- STAFF PICKS
- GIFTS + GIFT CARDS
- SELL BOOKS
- FIND A STORE
New Trade Paper
Currently out of stock.
available for shipping or prepaid pickup only
This title in other editions
Other titles in the PostHumanities series:
Human Error: Species-Being and Media Machines (PostHumanities)by Dominic Pettman
Synopses & Reviews
What exactly is the human element separating humans from animals and machines? The common answers that immediately come to mind—like art, empathy, or technology—fall apart under close inspection. Dominic Pettman argues that it is a mistake to define such rigid distinctions in the first place, and the most decisive “human error” may be the ingrained impulse to understand ourselves primarily in contrast to our other worldly companions.
In Human Error, Pettman describes the three sides of the cybernetic triangle—human, animal, and machine—as a rubric for understanding key figures, texts, and sites where our species-being is either reinforced or challenged by our relationship to our own narcissistic technologies. Consequently, species-being has become a matter of specious-being, in which the idea of humanity is not only a case of mistaken identity but indeed the mistake of identity.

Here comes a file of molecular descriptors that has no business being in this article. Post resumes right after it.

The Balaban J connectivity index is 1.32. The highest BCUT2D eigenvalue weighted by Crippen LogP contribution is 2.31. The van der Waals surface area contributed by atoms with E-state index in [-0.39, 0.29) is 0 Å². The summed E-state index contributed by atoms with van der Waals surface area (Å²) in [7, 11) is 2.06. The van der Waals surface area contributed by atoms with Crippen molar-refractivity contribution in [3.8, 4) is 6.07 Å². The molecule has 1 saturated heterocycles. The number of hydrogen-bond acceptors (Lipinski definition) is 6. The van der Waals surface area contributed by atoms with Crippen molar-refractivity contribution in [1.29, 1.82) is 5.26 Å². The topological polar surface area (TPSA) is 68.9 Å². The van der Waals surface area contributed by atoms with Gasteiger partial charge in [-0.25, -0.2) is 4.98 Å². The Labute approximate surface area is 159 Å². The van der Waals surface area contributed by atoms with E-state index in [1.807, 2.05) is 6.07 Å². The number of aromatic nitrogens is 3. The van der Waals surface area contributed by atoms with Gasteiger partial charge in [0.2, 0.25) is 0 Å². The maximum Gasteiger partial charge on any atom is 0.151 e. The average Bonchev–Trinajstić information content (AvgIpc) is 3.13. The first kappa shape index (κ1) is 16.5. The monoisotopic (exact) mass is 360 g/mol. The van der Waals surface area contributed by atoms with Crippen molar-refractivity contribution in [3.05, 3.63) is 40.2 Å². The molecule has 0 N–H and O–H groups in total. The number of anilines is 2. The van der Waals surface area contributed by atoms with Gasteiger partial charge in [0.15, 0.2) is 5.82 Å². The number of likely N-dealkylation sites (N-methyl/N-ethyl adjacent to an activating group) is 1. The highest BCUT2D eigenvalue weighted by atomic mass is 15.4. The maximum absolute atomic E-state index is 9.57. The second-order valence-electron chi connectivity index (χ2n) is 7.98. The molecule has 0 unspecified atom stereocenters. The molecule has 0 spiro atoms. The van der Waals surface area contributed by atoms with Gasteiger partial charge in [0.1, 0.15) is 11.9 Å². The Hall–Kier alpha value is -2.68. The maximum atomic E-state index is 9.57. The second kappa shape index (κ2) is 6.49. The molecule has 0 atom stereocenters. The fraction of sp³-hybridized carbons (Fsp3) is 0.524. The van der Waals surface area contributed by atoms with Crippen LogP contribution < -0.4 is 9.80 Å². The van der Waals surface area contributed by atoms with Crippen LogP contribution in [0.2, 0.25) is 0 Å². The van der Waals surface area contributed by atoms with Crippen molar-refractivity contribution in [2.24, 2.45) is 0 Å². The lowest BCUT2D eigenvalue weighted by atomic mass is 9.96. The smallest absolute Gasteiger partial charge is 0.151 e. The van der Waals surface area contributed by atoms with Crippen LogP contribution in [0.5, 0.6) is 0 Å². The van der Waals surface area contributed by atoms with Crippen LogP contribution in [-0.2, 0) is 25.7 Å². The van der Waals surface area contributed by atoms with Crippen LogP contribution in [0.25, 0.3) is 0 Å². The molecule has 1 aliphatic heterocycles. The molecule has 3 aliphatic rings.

Human Error boldly insists on the necessity of relinquishing our anthropomorphism but also on the extreme difficulty of doing so, given how deeply this attitude is bound with all our other most cherished beliefs about forms of life.
Book News Annotation:
What is the human element separating humans from animals and machines? Pettman (culture and media, The New School) offers an account of human exceptionalism. He argues that it is a mistake to make such rigid distinctions in the first place, and conceives of human, animal, and machine as a rubric for understanding key figures, texts, and sites where species-being is either reinforced or challenged by our relationship to our own narcissistic and anthropomorphist tendencies. He considers various work such as Werner Herzog's film Grizzly Man, work by Donna Haraway and Jacques Derrida, a Sufi fable, and Ulrich Seidl's film Animal Love. Each example or text considered in the book speaks directly to ways in which we, as a conceived species, are constantly re-creating a relationship between ourselves, our others, and our environment. Annotation ©2011 Book News, Inc., Portland, OR (booknews.com)
Argues that humanity can be seen as a case of mistaken identity.
About the Author
Dominic Pettman is associate professor of culture and media at New School University.
Table of Contents
Introduction: The Human Element
1. Bear Life: Tracing an Opening in Grizzly Man
2. Zooicide: Animal Love and Human Justice
3. After the Beep: Answering Machines and Creaturely Life
4. The War on Terra: From Political Economy to Libidinal Ecology
Conclusion: Human Remains
What Our Readers Are Saying